Home Video doesn’t have a distinct crescendo, but is still full of vulnerable gems that fans of Dacus will love.
Now that Lucy Dacus has been inducted into the mainstream on the heels of two solo LPs and her boygenius supergroup with fellow wunderkinds Julien Baker and Phoebe Bridgers, she here follows up with third album Home Video, a nostalgia-laden document that traces her experiences with religion, relationships, sexuality, and the specific growing pains that so often accompany a rural upbringing. In weaving these threads, Dacus offers a deeply intimate look at her life, albeit set to somewhat familiar-sounding tunes and melodies.
What’s immediately evident on Home Video is that the artist has a deeply complicated relationship with her Christian upbringing. Multiple songs bring light to the struggle she has with her faith, notably “VBS,” a track that recounts memories of church camps and the darker realities that exist below such ostensibly safe spaces. The song is marked by light acoustic guitar strums and a simple melody that replicates the sounds of any number of worship bands, delicate on the surface but speaking to a deep spirituality. “VBS” also incorporates a notable genre shift in its final stretch, splitting from the soft tones and ripping into heavy metal guitars, a riff on the music she says her church-going boyfriend listened to — it’s a wink to the Christian hardcore scene that will be familiar to many who came of age as evangelicals in the early aughts.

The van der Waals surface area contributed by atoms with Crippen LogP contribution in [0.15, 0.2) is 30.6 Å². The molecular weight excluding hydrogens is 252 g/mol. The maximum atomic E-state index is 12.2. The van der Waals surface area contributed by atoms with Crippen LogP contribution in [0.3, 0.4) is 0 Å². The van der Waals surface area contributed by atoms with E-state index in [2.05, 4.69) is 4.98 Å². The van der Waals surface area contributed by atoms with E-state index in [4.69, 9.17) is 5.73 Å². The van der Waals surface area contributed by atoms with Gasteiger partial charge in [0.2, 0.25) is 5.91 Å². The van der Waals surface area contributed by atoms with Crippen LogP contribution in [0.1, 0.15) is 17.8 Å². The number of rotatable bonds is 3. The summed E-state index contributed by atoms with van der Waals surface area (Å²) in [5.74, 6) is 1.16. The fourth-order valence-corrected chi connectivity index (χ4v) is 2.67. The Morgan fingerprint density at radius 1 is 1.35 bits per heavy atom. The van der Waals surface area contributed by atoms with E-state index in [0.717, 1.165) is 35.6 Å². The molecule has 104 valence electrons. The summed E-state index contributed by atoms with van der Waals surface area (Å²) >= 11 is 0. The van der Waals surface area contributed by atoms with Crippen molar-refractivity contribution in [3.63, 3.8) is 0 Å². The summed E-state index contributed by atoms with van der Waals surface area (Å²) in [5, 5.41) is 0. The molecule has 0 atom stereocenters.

It’s in such intricacies that Dacus finds her groove on Home Video, a necessary disruption to a tracklist that too often feels homogenous in sound, a weakness that lines up with common criticisms lodged at her previous record, Historian. But where Historian had the career-defining and emotionally resonant “Night Shift,” Home Video lacks any single moment of catharsis, instead opting for multiple smaller moments peppered across several tracks. If it robs the album of any kind of crescendo, it at least allows focus to shift to more minor successes, such as her translation of the previously live-exclusive “Thumbs” to a down-tempo, synth-backed studio track that stands amongst her best. While the song tackles an emotionally harsh experience at the hands of a friend’s distant father, the track’s true pathos comes in her unwavering loyalty, to the point of betraying her character in order to inflict harm for the sake of her friend. While this certainly reflects an extreme moment of narrative songwriting, it’s indicative of Home Video’s preferred theme of personal loyalty, whether it be found on “Christine,” where Dacus attempts to talk her friend out of a relationship that’s wrong for her, or “First Time,” in which she questions her allegiance to the religious dogma on which she was raised versus fidelity to her own feelings, questioning whether she’ll ever be able to capture old emotions again.
Such lyrical vulnerability and candidness is a bold choice on any record, especially when one that revels in a certain nostalgia, the combination too easily stopping short of real profundity, revealing only trivialities that make up any number of songs about teenagedom. Instead, Lucy Dacus opts for the personal and specific, and it lends the album an authentic diaristic quality. The songs may sound much the same — to each other and to past records — but Dacus’ skill as a lyricist remains distinct, offering plenty of intimacy across a record that is beautiful, flourishing, and occasionally messy.
Published as part of Album Roundup — June 2021 | Part 3.